Riccardo Freda's "Lo Spettro" aka. "The Ghost" of 1963 is yet another delightfully uncanny Italian Gothic Horror film starring the wonderful Barbara Steele (my favorite actress), and while it cannot possibly compare to the absolute highlights in Steele's career, such as Mario Bava's masterpiece "La Maschera Del Demonio" ("Black Sunday", 1960), Roger Corman's "Pit and the Pendulum" (1961, also starring the great Vincent Price) or Antonio Margheriti's "Danza Macabra" ("Castle of Blood", 1964), this is another mesmerizing experience that no lover of Gothic greatness can afford to miss. "Lo Spettro" is a sequel to Freda's earlier Gothic Horror film, "L'Orribile Segreto Del Dr. Hichcock" ("The Horrible Dr. Hitchcock", 1962; they obviously left out a "t" in order to avoid legal difficulties), also starring Steele, which I haven't yet seen. Her character is named 'Margaret' in this film whereas the name was 'Cynthia' in "Dr. Hichcock. This film doesn't require having seen "Dr. Hichcock" , however.

Scotland, 1910: The brilliant, but critically ill, wheelchair-bound Dr. Hichcock (Elio Jotta), who needs to take lots of medications against his mysterious disease, is working on a serum to cure paralysis. His beautiful young wife Margaret (Barbara Steele) is having an affair with his assistant/colleague Dr. Livingstone (Peter Baldwin), however, and the two do not intend to wait for the old Doctor to pass away by natural reasons. Shortly after his funeral, creepy things begin to happen in the uncanny mansion...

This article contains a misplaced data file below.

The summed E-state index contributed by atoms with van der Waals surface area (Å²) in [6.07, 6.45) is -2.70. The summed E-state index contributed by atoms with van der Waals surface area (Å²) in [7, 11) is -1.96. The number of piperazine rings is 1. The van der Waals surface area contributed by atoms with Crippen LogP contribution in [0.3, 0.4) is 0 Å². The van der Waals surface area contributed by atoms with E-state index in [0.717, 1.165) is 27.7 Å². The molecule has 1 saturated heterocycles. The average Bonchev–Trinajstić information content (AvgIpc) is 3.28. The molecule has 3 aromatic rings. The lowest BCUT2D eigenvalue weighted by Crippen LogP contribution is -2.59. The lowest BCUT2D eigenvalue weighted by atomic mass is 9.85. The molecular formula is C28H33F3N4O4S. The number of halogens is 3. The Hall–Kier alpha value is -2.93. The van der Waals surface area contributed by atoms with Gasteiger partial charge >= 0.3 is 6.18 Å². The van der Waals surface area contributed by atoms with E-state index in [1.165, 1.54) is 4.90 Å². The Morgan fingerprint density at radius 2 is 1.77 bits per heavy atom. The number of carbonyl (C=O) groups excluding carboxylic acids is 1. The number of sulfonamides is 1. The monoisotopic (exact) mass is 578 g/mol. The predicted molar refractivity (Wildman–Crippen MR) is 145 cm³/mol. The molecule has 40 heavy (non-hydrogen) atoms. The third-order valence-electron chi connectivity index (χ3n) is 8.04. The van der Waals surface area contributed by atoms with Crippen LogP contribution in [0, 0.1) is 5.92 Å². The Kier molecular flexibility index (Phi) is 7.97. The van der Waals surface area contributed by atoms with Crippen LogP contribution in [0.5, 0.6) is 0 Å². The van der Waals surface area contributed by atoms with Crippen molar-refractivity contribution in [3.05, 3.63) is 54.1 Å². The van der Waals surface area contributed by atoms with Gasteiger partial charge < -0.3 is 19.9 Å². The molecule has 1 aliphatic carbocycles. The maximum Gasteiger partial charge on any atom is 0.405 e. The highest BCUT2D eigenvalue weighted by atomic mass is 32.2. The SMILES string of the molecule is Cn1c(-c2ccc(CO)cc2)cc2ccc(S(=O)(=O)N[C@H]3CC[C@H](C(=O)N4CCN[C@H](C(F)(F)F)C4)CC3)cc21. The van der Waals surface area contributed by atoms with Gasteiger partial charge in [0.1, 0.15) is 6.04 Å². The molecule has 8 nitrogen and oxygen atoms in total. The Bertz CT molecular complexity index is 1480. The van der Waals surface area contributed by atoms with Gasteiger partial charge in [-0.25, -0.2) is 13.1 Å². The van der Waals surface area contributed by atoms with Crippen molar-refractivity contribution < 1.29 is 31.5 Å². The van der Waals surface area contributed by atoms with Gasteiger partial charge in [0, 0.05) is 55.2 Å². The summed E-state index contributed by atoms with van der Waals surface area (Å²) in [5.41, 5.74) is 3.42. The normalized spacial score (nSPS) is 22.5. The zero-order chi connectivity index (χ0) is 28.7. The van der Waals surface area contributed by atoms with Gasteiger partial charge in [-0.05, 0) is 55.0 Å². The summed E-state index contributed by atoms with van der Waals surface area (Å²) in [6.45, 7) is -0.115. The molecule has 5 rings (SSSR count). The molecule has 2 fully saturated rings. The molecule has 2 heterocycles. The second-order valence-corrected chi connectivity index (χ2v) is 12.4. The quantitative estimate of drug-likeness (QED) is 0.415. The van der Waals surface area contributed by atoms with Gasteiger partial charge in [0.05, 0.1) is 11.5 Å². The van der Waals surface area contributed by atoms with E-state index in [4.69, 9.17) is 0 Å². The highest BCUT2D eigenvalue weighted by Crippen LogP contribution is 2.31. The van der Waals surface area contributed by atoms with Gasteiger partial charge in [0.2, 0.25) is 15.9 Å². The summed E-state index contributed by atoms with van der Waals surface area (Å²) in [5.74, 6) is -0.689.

As mentioned above, the ravishing Barbara Steele, is my favorite actress, and she is once again great here. In my humble opinion, no other actress was ever capable of blending incomparable beauty with a genius for the uncanny as it is the case with this unchallenged Goddess of Gothic Horror, and no other actress ever will. Under the solid direction of Riccardo Freda, Miss Steele plays yet another typical role with typical greatness. As the credited director of the first (post-WW2) Italian Horror film, "I Vampiri" of 1957, Freda deserves praise as one of the pioneers of Italian Horror, though it must be said that it was actually the great Mario Bava (my choice for the greatest Horror director of all-time) who completed that gem and who is arguably responsible for its greatness. Besides our beloved Barbara, the rest of the cast is also very good, especially Elio Jotta is great as the sinister Dr. Hichcock. William Baldwin is good enough as Dr. Livingstone, as is Harriet Medin as the housekeeper, and the cast furthermore includes Umberto Raho, whom Italian Horror fans might recognize as a regular supporting actor in many films (including Margheriti's "Castle of Blood", Bava's "Baron Blood" and Ubaldo Ragona's "The Last Man on Earth" starring Vincent Price).

The film is almost entirely set inside Dr. Hichcocks eerie, castle-like mansion, which is a terrific setting for old-fashioned Goth-Horror indeed. Franco Mannino's score, which mainly consists of an eerily beautiful theme that is replayed throughout the film, greatly increases the film's rich atmosphere. Overall, "Lo Spettro" is not one of the greatest films in Barbara Steele's filmography, but it still is a very good and creepy Gothic Horror film that none of her fans could possibly afford to miss. Barbara Steele is once again stunningly beautiful, and brilliantly sinister - I simply cannot find enough words to adequately praise this wonderful lady. Barbara, we worship you!